If a package Foo has a peer dependency on Bar, the only scenario where you would not want Bar installed when working directly on Foo would be if your build and automated tests had no need of Bar. But if that were the case, that would just mean your build/tests did not exercise the functionality that required the peer dependency on Bar in the first place, which should not be the common case.

I don't really think an option to enable auto-installing of peer dependencies is the right thing to do because it would be needed way more often than not (unless you also specified peers as dev dependencies, which defeats the point). If an option is needed more often than not, it should be the default and there should be an option to disable it instead. yarn install should work without options for the most common cases, and needing peer dependencies to be treated as dev dependencies is the most common case. Adding an extra step for the average user is just a worse experience.

And adding them automatically to both dev and peer still has the problem of duplicating the dependency in two places, which IMO is a problem and should not be necessary.

Either way, those warnings/errors need to be reported.

How is it possible that we don't have this feature yet? I am new to creating npm packages, but it looks like it is part of the core workflow of developing npm packages.

Same @biels! I actually totally forgot I said I was gonna work on this so haven't started yet, I'll try to work on it when I can though so we can at least have people put this option in a .yarnrc and not have to worry about it all the time

I think this feature is extremely important.

I can think of many use-cases, especially when it comes to library authors.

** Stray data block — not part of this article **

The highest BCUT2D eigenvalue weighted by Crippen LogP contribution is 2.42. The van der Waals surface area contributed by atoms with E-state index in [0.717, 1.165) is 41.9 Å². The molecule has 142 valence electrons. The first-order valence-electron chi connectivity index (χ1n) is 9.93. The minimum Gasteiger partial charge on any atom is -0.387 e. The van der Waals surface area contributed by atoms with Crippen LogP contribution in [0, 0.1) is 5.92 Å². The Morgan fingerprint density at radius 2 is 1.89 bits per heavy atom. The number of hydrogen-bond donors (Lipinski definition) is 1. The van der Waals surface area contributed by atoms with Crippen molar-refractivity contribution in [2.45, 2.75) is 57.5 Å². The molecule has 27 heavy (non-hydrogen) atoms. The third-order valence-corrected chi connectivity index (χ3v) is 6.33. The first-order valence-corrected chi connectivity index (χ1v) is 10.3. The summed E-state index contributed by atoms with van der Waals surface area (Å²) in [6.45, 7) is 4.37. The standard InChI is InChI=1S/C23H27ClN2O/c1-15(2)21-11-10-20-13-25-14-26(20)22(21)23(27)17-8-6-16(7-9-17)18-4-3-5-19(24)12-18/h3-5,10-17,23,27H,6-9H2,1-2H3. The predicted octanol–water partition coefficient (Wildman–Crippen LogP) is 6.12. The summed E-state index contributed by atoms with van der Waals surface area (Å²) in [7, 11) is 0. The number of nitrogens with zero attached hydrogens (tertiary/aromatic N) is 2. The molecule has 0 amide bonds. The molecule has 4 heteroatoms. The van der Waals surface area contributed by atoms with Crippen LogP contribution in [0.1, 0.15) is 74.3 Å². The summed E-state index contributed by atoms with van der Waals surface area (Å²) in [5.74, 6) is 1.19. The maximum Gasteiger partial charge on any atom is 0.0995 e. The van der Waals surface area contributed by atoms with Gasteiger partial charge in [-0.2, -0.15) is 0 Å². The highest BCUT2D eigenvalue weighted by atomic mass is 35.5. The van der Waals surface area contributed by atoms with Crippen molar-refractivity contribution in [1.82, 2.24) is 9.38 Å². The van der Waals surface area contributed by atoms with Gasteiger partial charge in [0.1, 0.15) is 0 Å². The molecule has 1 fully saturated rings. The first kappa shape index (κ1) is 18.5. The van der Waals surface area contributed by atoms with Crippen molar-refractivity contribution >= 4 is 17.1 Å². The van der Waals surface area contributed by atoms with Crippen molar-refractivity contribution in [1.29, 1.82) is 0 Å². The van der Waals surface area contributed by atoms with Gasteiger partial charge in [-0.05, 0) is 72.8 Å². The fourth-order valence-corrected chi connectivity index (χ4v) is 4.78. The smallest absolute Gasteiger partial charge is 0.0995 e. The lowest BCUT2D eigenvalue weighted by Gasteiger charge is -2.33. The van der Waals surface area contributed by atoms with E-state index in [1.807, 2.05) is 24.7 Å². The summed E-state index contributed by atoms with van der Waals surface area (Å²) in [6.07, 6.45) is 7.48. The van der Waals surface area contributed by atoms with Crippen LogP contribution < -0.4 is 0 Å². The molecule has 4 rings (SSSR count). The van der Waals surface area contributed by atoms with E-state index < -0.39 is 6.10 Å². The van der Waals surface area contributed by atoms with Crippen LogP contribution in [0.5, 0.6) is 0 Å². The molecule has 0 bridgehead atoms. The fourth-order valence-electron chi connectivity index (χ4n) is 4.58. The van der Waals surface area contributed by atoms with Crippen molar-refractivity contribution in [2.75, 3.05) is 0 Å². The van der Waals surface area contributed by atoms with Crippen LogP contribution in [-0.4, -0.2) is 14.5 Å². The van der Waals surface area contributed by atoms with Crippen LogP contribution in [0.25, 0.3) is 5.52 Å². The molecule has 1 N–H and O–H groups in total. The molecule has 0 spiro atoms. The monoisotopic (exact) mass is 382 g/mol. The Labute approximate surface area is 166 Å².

Let's say I want to develop a component library which has react and react-dom as peerDependencies (I don't want them to eventually be bundled by whoever uses it, that would duplicate those two libraries and could cause problems, which I have experienced before).

I want to test my component library with those peerDependencies installed, so I'd like to run yarn --include-peerDeps (or something like that) on CI and on my machine, but when someone runs yarn on their own package I want them to use their own react and react-dom dependencies to run their tests (doesn't matter how they do it).

I also think that since we've got modules out there that do exactly this and have plenty of downloads it already justifies making this feature native. (The old motto of "make something people want" applies here IMO)

I can't see how this could be a bad practice since it would have to be explicitly toggled through --include-peerDeps.

I'm happy to discuss and help with the implementation if needed.

@lucasfcosta couldn't agree more! I don't have a ton of time to work on it these days so have been trying to poke around when I can, but can't seem to get the option truthy from the command line option. Would love a helping hand though :)

@lucasfcosta here's my bad implementation of where I thought the option might live, I have no idea though. Was trying to follow the pattern of a couple other of the command line options, but didn't seem to work.

I'm currently taking the duplication approach (devDependencies and peerDependencies) but would very much love this feature so I can stop doing that.

I need that too. in the meantime i've done a little node task

const pkg = require('./package.json');
const entries = Object.entries(pkg.peerDependencies);
const shell = require('shelljs');

let deps = ['yarn add'];
for ([dep, version] of entries) {
    deps[deps.length] = `${dep}@${version}`;
}

deps.push('--peer');
const cmd = deps.join(' ');
console.log('Installing peer deps!\n -----', cmd);
const result = shell.exec(cmd);

if (result.code !== 0) {
    shell.echo('Error: installing peer dependencies');
    shell.exit(1);
}

Cool! Now we can just paste it into yarn and add a flag or whatever.

On Thu, Oct 4, 2018, 17:29 Pasquale Mangialavori notifications@github.com
wrote: